A framework and method for developing a Product Strategy collaboratively (Part 2)
Also how to communicate effectively as a developer
This is Part 2 in a 4-part series. Please read Part 1 before continuing:
Part 1: Background and overall process
Part 2 (this post): Product Strategy purpose, framework, and async pre-work
Part 3: In-person collaborative Product Strategy work
Part 4: Refining and publishing the Product Strategy, next steps
Product Strategy purpose, framework, and async pre-work
I am pretty familiar with the landscape of Product Strategy frameworks, but in preparation for our work I decided to do another deep dive into all the writing that’s out there. It is... well, a lot. Everyone approaches strategy so differently—and besides, you can’t just blindly adopt a model or framework for a team. Every team’s principles, values, and work styles are different, so whatever we used, I knew it had to fit us. I also wanted to make sure the team had at least 2 weeks to get involved in our asynchronous work, and with our September retreat fast approaching I started to get increasingly nervous.
Things finally started to come together when I decided to combine a couple of concepts into a way that made sense both for the Postmark team in isolation, as well as our work within the larger context of ActiveCampaign. The framework I proposed to the team is a combination of an adaptation of Reforge’s Product Strategy Stack, and Melissa Perri’s Product Strategy Canvas.
Here’s how I presented the framework to the team (it helps to know that ActiveCampaign’s primary brand color is blue, and Postmark’s is yellow):
I like the basics of the Reforge model because of how well it ties both the “blue boxes” and the “yellow boxes” together:
Each layer of the stack builds on the previous layer. Put another way, each layer is a prerequisite for the successive layer. We cannot have a company strategy without knowing our company's mission. We cannot have product goals without knowing our product strategy. Given this relationship between the layers, Product Strategy serves a critical role—it is the connective tissue between the objectives of the company and the product delivery work of the product team.
For us this means that ActiveCampaign leadership is responsible for defining the blue boxes (which they did!), and our team is responsible for coming up with the yellow boxes. This gives us clear areas of responsibility as well as a tight connection to the goals of the larger organization.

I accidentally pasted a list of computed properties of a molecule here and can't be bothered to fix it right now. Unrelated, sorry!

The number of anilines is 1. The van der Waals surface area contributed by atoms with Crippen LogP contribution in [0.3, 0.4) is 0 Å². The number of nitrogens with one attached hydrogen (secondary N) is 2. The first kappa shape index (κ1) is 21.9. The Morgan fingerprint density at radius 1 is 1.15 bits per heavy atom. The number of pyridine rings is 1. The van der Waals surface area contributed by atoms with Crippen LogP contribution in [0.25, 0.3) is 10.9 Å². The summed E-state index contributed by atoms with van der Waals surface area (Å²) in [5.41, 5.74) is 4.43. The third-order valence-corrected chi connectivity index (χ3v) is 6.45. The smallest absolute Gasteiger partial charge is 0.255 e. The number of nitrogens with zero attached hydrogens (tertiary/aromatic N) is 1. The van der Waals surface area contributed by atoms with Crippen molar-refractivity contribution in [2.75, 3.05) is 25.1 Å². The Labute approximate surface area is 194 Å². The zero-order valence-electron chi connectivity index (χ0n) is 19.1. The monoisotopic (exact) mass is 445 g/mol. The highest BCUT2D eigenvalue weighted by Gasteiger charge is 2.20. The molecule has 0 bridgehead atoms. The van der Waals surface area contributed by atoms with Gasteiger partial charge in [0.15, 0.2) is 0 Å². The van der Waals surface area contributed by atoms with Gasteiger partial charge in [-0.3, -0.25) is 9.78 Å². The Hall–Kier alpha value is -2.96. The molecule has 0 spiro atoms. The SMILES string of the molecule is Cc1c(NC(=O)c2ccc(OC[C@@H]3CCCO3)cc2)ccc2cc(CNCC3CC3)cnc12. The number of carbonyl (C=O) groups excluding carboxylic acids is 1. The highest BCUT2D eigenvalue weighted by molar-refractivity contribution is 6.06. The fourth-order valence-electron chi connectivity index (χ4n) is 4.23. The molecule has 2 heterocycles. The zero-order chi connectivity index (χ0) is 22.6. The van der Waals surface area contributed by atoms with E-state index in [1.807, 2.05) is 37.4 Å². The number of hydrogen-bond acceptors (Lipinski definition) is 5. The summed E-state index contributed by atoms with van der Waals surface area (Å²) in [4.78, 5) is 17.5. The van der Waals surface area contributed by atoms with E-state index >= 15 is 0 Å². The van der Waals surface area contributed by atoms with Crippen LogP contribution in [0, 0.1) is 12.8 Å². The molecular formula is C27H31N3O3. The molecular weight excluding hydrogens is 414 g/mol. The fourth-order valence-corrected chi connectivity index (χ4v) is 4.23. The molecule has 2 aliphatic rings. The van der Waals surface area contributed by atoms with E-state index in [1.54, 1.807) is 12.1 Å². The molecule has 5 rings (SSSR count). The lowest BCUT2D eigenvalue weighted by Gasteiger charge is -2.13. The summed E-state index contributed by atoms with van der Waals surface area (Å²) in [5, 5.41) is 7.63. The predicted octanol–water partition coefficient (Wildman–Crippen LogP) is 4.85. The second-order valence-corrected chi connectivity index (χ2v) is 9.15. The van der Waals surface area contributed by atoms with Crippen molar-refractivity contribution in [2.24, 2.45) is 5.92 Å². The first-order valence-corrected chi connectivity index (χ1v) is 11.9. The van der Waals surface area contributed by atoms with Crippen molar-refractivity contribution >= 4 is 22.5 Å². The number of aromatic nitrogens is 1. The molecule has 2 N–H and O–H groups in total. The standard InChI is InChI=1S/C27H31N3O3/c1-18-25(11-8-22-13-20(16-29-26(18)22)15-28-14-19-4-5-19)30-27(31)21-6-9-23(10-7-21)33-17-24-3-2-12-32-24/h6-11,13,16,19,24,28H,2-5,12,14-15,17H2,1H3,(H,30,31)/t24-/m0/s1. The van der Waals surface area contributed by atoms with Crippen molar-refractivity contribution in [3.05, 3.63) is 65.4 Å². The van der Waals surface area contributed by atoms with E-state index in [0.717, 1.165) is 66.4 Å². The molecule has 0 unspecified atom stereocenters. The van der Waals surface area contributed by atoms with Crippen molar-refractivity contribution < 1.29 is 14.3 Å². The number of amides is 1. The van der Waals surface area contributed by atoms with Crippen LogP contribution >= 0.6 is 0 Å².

The biggest change I made to the model was to replace the Reforge layer of Product Roadmap (“The sequence of features that implement the product strategy”) with Product Plan (“Prioritized set of problems/opportunities that implement the product strategy”). This is important because I believe this framework is too high-level for feature details and sequencing. This is especially relevant since we follow the Now/Next/Later format for roadmapping, and I was worried about the unrealistic expectations that might come with a “sequence of features”.
This framework also gave us a structured process for our work. We focused our async and in-person work on the components of the Product Strategy, and we would use our regular planning cycle (a post for another time!) to create the Product Plan.
In terms of the actual elements of the strategy, I proposed an adaptation and expansion of Melissa’s Canvas:
I really liked where this was headed. We had a clear path towards an updated strategy. We had a few weeks to work asynchronously on documenting the current (read pre-acquisition) state of Postmark as it related to each of those Product Strategy components. We would then use our in-person retreat time to articulate the following for each of the components of the Product Strategy:
Where we are today (this was the async pre-work)
What our ideal future state should be
What we need to do first to get to our ideal future state
Our hopes and fears about the future state
We created a Google Doc where we broke out those questions for each component of the strategy, and we asked the team to start filling out what they believed our current state was.
But before we could do that there was one more thing. I mentioned “black hole words” in Part 1, but we realized that each of the components of the Product Strategy will probably be interpreted very differently by each person on the team. So our Head of Marketing and I worked together to add a glossary at the top of the Google Doc with some definitions of the most important concepts that kept coming up in our discussions. We also asked the team for feedback on those definitions, and adapted quite a few based on the input we received. Here’s where we ended up:
Product Strategy. How we intend to meet our business goals through product-led growth, as driven by software, marketing, and customer success.
Go to Market (GTM) Strategy. How we identify the right problems Postmark is solving, who we're solving for (ICP), how we position Postmark to the ICP, our key messages, and the channels we'll use to generate awareness and encourage product adoption.